When I left at 5:30 pm, I drove right into the teeth of one or several storms--it was hard to tell because the rain would slack off briefly only to come on strong again. The trip was slow, 40 mph on the interstate because the water could not run off fast enough.
But by the time I reached Joe's Run, the sun was shining and the sky was crystal blue. The only sign of the storms was the water--which was everywhere.
This little creek, known as Poverty Fork, was all over the bottomland as it back up trying to feed into Joe's Run.
Further up the road, the creek had come out of its banks, but then subsided, leaving the road covered in water that was slowly finding its way back to the creek. A small run coming down the hill to the right fed the pond in the road, so it might be a few hours before it settles down.
Through the water and looking back--to see neighbors fording through it too. It was actually not very deep, perhaps 6 inches or so. I crossed through several places like this. On our road, it's not so dangerous to cross the flooded sections because it's usually where the creek came up and went back down, and the ditches are still overflowing. There are places I would not drive through if the water was over the road, but generally there's no problem with most of the areas that tend to flood. We tend to get minor flooding like this most years, sometimes several times a year, because of the steepness of the hills and the ferocity of the storms that hit us first after crossing the flatlands of Ohio.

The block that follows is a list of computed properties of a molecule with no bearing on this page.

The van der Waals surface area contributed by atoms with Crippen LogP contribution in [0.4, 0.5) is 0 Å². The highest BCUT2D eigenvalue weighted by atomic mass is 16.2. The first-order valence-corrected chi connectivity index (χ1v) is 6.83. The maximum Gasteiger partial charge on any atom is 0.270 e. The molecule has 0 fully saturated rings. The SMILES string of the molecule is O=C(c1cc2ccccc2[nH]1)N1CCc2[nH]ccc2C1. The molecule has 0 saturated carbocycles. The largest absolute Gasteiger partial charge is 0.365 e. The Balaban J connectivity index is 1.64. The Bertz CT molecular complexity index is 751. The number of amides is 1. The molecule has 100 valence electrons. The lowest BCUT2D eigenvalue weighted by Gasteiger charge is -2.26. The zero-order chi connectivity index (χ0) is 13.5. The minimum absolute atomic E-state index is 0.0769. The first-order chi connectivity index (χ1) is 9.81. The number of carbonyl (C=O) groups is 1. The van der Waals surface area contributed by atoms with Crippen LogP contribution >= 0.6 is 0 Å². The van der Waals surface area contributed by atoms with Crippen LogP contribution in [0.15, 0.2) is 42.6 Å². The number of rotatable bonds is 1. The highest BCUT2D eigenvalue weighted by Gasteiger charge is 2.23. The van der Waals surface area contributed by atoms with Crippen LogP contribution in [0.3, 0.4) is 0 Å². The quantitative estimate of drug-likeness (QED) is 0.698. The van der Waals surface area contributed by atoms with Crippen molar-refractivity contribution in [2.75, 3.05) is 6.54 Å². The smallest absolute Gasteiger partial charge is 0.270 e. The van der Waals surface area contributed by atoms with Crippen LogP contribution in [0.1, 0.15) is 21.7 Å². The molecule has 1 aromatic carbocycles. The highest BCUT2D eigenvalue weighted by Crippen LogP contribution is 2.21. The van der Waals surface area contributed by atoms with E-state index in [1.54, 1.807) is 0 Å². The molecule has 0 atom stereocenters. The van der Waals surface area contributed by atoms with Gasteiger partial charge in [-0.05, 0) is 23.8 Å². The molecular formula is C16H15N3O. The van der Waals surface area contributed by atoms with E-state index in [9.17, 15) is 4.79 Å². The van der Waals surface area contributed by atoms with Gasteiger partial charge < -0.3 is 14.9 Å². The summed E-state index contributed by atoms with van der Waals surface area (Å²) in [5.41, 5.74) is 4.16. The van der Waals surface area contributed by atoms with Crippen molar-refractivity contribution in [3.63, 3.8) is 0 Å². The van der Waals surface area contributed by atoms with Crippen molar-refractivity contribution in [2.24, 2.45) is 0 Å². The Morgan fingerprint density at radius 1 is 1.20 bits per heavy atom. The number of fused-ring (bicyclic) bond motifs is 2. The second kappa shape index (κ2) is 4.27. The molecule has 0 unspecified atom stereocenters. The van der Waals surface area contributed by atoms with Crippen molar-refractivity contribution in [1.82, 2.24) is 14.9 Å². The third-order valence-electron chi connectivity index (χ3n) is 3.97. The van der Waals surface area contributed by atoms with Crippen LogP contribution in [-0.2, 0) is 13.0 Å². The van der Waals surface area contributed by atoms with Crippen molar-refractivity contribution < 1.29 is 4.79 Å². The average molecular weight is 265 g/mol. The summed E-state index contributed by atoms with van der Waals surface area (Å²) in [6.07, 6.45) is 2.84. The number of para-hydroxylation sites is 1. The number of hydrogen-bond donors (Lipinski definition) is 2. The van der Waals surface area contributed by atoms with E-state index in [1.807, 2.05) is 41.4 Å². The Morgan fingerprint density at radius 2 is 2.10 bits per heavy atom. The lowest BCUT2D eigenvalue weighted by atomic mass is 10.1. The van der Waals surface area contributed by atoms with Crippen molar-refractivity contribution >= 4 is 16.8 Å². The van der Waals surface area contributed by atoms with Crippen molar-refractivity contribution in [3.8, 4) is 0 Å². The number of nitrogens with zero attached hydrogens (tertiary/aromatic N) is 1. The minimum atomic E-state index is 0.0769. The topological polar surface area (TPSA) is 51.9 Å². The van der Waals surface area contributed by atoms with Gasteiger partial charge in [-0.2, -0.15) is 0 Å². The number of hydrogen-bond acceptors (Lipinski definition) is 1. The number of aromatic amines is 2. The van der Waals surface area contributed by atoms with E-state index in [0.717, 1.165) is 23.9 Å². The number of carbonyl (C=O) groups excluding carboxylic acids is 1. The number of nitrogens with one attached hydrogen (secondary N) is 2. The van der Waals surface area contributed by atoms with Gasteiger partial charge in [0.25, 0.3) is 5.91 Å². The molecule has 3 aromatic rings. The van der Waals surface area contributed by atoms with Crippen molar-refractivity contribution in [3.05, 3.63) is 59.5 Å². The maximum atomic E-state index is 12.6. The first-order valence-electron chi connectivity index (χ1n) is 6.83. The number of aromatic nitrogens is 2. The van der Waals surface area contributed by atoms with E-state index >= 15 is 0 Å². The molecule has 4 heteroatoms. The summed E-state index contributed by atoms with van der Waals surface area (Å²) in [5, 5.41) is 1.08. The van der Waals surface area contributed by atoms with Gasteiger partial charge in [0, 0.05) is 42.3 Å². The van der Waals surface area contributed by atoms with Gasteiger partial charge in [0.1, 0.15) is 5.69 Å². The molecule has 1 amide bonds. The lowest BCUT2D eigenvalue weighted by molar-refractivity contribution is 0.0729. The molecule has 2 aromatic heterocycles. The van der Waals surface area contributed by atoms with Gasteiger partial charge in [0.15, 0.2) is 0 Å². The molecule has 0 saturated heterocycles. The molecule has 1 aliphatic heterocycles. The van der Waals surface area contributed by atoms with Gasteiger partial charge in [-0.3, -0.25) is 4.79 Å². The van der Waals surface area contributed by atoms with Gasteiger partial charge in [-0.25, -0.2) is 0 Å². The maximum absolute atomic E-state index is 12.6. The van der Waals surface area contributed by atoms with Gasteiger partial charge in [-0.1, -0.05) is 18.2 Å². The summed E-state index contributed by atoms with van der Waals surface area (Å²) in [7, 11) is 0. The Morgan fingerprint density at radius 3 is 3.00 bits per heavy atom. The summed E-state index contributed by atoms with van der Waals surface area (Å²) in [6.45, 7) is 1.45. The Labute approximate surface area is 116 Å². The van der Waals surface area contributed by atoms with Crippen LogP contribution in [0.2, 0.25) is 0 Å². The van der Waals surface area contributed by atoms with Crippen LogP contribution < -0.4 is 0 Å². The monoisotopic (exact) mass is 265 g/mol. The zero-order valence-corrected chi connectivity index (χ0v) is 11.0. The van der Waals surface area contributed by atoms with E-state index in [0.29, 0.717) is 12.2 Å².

Then, up the hill we call Kenneth Parrish hill. The runoff was too much for the ditches so the water found its own path downhill.At home, the sudden sunlight on the damp logs of the house created steam in the nearly tropical air.
But my goodness, do the gardens seem to love it! The green is almost painfully beautiful this evening.
And maybe tomorrow the rains will hold off for our grandson Jared's graduation. That would be nice. Very nice. And dry. Dry is good, after such a wet week.